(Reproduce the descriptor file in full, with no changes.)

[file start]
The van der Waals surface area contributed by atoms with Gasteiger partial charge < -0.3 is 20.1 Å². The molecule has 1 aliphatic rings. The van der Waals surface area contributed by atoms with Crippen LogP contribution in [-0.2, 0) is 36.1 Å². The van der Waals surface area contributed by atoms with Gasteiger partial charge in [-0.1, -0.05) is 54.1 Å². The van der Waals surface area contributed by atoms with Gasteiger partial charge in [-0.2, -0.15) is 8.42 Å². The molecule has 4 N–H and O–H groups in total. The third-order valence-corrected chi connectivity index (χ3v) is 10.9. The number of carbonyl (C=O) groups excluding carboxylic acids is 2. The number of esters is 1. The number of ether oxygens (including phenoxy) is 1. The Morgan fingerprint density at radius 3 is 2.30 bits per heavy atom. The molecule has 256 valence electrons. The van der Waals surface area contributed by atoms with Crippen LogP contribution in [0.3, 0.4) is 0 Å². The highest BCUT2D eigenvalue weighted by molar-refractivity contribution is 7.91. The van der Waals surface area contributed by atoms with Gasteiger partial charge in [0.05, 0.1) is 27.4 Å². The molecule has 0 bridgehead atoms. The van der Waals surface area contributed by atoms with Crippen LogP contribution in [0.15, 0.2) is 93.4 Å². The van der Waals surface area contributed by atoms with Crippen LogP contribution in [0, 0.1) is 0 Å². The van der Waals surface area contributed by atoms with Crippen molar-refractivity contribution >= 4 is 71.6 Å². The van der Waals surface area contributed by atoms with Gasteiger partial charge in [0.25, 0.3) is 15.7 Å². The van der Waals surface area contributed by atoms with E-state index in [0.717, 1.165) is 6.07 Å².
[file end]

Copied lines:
The van der Waals surface area contributed by atoms with Gasteiger partial charge < -0.3 is 20.1 Å². The molecule has 1 aliphatic rings. The van der Waals surface area contributed by atoms with Crippen LogP contribution in [-0.2, 0) is 36.1 Å². The van der Waals surface area contributed by atoms with Gasteiger partial charge in [-0.1, -0.05) is 54.1 Å². The van der Waals surface area contributed by atoms with Gasteiger partial charge in [-0.2, -0.15) is 8.42 Å². The molecule has 4 N–H and O–H groups in total. The third-order valence-corrected chi connectivity index (χ3v) is 10.9. The number of carbonyl (C=O) groups excluding carboxylic acids is 2. The number of esters is 1. The number of ether oxygens (including phenoxy) is 1. The Morgan fingerprint density at radius 3 is 2.30 bits per heavy atom. The molecule has 256 valence electrons. The van der Waals surface area contributed by atoms with Crippen LogP contribution in [0.3, 0.4) is 0 Å². The highest BCUT2D eigenvalue weighted by molar-refractivity contribution is 7.91. The van der Waals surface area contributed by atoms with Gasteiger partial charge in [0.05, 0.1) is 27.4 Å². The molecule has 0 bridgehead atoms. The van der Waals surface area contributed by atoms with Crippen LogP contribution in [0.15, 0.2) is 93.4 Å². The van der Waals surface area contributed by atoms with Crippen LogP contribution in [0, 0.1) is 0 Å². The van der Waals surface area contributed by atoms with Crippen molar-refractivity contribution >= 4 is 71.6 Å². The van der Waals surface area contributed by atoms with Gasteiger partial charge in [0.25, 0.3) is 15.7 Å². The van der Waals surface area contributed by atoms with E-state index in [0.717, 1.165) is 6.07 Å².